Concerns over defences a year after Worksop’s flood misery

A year on from the disastrous floods which saw Worksop submerged in overflowing water from the River Ryton town people say nothing has been done to stop it happening again.

By Ben McVay
Wednesday, 4th November 2020, 4:45 pm

On November 7 last year businesses and homes were breached with waste-high water as the river burst its banks during heavy rains.

Twenty-five properties were evacuated while people in 65 others decided to stay despite being made aware of the risk.

Sheila Malbon, of Deuce Ladies Fashions, - whose shop was also flooded in 2007 - managed to keep her business going during the days following the catastrophe using a decorating table as a checkout taking cash-only payments.

Photo: Rachel Atkins

Her card reader - along with over £2,000-worth of clothing - was left sodden after the sheer force of the torrent made its way through the shop, causing utter carnage.

However a year after, with damp still coming through the walls every morning from the previous two floods, the grandmother describes being ‘on edge’ every time it rains.

She said: “You’re thinking about it constantly - but even more so at this time of year when it gets wetter.

“I still get damp coming through the walls from the last two floods and I have the dehumidifier permanently on - sometimes I wonder if it will ever dry out.

Sheila Malbon, of Deuce Ladies Fashions, managed to keep her business afloat using a decorating table as a checkout taking cash-only payments

“But as far as I can see nothing has been done to improve the flood defences.”

Read More

Read More
Ranskill pensioner scammed out of £10,000 watch in bogus police phone call swind...

Roger Stocks, founder of Facebook group Worksop Independence, said the last time any serious floods works were undertaken was in 2008 - when the river was dredged.

He said: “Everything at the moment is focused on Covid but these problems have not gone away.

Photo: Rachel Atkins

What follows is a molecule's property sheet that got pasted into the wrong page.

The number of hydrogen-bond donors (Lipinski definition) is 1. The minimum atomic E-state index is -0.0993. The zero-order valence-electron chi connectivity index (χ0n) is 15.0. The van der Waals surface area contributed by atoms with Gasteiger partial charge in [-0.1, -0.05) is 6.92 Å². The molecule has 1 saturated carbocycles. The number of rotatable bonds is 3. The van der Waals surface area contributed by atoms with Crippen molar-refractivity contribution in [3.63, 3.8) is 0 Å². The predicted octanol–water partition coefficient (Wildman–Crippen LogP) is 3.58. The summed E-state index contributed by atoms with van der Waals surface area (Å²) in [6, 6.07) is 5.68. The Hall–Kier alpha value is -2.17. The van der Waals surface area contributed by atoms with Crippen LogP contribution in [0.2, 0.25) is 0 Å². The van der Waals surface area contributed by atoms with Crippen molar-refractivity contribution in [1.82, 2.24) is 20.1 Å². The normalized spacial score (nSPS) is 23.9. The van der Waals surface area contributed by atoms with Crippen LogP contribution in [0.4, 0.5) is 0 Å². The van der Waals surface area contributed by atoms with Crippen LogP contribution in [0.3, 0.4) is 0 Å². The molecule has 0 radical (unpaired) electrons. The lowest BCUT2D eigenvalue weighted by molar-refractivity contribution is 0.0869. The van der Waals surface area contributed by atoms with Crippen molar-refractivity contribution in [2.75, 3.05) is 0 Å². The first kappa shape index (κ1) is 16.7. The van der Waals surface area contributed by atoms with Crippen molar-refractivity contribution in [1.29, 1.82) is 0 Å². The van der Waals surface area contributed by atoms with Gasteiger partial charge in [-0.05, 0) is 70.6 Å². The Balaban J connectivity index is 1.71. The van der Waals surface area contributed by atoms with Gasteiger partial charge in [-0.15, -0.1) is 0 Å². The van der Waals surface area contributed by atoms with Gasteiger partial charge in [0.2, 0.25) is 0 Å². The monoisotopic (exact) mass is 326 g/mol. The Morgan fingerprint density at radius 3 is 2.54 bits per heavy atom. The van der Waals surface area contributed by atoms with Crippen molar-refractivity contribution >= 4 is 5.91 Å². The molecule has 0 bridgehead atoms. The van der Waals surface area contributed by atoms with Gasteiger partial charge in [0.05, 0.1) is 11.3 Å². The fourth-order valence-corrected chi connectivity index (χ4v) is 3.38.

“Now we’re coming up to that time of year again people’s anxiety levels are going through the roof – as well as lockdown people are worrying about flooding again.”

In February this year Bassetlaw leader Simon Greaves spoke of discussions with the Environment Agency to see old flood channels in ‘pinch point’ areas - such as Shelley Street - reopened.

He hoped the agency would back a project opening up the channels to see water quickly routed to flood plains in areas such as that on the other side of Bracebridge - saving the town from further flooding.

Bassetlaw leader Simon Greaves says old flood channels in ‘pinch point’ areas - such as Shelley Street - should be reopened

Though he admitted further dredging to the Ryton at the Canche had been delayed he added ‘it will be happening’.

He said: “I’ve received feedback from the Environment Agency that they agree work to see water running smoothly through the town needs to be done.

“The agency agrees that to manage flood water we need to use the natural topography of the area.

“Bracebridge is the obvious choice to ensure the town centre is not flooded again.”

Bassetlaw MP Brendan Clarke-Smith said he, along with Councillor Greaves and county council leader Kay Cutts would be meeting with the Environment Agency later this month.

Speaking about a £5.2 billion Government fund for flood defences he added: “There will be money for flooding in Bassetlaw - I think we have a fairly good case for some of the money.”

Bassetlaw MP Brendan Clarke-Smith - photo by London Portrait Photographer

The Environment Agency has been contacted for comment.

In these confusing and worrying times, local journalism is more vital than ever. Thanks to everyone who helps us ask the questions that matter by taking out a subscription or buying a paper. We stand together. Nancy Fielder, editor.